Background: Determination of disease onset in Huntington's disease is made by clinical experience. The diagnostic confidence level is an assessment regarding the certainty about the clinical diagnosis based on motor signs. A level of 4 means the rater has >= 99% confidence motor abnormalities are unequivocal signs of disease. However, it does not state which motor abnormalities are signs of disease and how many must be present.
Objective: Our aim is to explore how accurate the diagnostic confidence level is in estimating disease onset using the Enroll-HD data set. For clinical disease onset we use a cut-off total motor score >5 of the Unified Huntington's Disease Rating Scale. This score is used in the TRACK-HD study, with
Methods: At baseline premanifest participants who converted to manifest (converters) and non-converters were compared for clinical symptoms and diagnostic confidence level. Clinical symptoms and diagnostic confidence levels were longitudinally displayed in converters.
Results: Of 3731 eligible participants, 455 were converters and 3276 non-converters. Baseline diagnostic confidence levels were significantly higher in converters compared to non-converters (P < 0.001). 232 (51%) converters displayed a baseline motor score >5 (mean = 6.7). Converters had significantly more baseline clinical symptoms, and higher disease burden compared to non-converters (P < 0.001). Diagnostic confidence level before disease onset ranged between 1 and 3 in converters.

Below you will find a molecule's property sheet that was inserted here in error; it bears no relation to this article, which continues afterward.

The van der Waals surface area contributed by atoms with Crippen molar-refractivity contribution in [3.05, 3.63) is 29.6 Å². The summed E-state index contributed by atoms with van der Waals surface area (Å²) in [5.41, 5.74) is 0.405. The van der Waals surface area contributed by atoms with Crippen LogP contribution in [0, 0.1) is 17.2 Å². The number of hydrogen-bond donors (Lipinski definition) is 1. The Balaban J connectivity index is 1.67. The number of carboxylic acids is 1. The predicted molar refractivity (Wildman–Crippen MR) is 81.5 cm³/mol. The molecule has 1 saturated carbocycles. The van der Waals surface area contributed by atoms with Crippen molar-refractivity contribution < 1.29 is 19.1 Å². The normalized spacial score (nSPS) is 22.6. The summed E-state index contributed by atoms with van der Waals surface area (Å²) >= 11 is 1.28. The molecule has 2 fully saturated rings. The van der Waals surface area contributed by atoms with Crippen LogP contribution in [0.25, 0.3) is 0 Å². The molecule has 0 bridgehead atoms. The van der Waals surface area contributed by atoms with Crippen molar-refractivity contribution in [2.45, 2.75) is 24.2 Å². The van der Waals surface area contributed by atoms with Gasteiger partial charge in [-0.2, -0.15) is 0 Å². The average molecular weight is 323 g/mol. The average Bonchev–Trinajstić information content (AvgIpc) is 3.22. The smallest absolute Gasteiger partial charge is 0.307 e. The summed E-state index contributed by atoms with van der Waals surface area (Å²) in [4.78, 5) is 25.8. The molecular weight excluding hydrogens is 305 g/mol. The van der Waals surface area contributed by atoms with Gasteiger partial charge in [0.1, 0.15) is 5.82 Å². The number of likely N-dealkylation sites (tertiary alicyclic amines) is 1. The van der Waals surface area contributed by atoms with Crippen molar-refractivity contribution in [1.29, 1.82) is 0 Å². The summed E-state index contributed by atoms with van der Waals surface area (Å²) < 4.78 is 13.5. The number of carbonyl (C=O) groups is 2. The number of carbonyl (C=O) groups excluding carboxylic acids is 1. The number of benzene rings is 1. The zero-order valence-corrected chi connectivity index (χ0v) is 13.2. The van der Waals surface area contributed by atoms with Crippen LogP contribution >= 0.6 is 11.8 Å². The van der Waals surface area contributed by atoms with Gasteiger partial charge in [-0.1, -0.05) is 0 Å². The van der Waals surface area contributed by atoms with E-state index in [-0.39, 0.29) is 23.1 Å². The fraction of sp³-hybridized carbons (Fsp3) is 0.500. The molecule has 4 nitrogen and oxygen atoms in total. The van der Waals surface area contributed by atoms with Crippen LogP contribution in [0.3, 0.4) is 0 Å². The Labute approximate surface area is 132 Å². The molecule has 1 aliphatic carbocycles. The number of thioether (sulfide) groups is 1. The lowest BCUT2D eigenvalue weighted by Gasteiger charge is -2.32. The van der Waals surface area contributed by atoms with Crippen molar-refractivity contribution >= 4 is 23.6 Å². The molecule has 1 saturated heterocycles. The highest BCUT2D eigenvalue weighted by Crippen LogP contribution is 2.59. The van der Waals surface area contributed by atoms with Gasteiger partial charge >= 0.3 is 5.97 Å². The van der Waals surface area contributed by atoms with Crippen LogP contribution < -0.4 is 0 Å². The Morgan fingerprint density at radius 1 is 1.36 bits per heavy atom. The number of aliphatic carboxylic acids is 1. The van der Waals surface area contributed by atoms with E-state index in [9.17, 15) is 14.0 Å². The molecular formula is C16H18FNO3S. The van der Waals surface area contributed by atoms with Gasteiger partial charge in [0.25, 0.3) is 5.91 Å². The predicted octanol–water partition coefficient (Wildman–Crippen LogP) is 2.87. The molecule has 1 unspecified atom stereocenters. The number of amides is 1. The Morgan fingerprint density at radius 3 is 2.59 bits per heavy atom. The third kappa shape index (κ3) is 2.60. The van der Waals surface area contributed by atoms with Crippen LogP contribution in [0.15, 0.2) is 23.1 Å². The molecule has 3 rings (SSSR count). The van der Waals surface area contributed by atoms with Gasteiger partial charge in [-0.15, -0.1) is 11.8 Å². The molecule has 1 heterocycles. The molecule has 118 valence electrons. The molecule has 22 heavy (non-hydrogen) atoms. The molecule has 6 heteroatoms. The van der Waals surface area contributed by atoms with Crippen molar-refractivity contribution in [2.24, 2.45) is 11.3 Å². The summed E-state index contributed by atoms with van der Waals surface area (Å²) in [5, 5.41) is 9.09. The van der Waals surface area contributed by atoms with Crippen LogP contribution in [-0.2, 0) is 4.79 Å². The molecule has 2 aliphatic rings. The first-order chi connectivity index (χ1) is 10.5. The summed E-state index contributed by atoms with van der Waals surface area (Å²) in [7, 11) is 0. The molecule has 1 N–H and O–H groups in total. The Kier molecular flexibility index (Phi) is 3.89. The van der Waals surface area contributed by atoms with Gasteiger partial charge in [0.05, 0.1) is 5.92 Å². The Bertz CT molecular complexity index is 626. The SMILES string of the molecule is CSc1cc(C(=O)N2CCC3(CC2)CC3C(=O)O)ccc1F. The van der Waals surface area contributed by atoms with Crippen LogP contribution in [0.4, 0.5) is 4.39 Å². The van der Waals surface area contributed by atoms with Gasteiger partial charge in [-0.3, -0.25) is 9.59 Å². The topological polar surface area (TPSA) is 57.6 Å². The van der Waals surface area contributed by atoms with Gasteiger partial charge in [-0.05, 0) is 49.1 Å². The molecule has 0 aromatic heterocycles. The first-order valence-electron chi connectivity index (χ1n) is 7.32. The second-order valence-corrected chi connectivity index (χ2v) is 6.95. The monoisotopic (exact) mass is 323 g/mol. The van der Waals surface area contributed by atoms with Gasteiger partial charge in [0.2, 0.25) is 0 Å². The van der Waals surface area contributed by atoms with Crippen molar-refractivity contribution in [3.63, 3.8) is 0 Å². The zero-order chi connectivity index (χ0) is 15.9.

Conclusions: According to this data the diagnostic confidence level is not an accurate instrument to determine phenoconversion. With trials evaluating disease modifying therapies it is important to develop more reliable diagnostic criteria.
- diagnostic confidence interval
- disease onset
- huntington's disease
- unified huntington's disease rating scale
- unified Huntington's disease rating scale
- Huntington's disease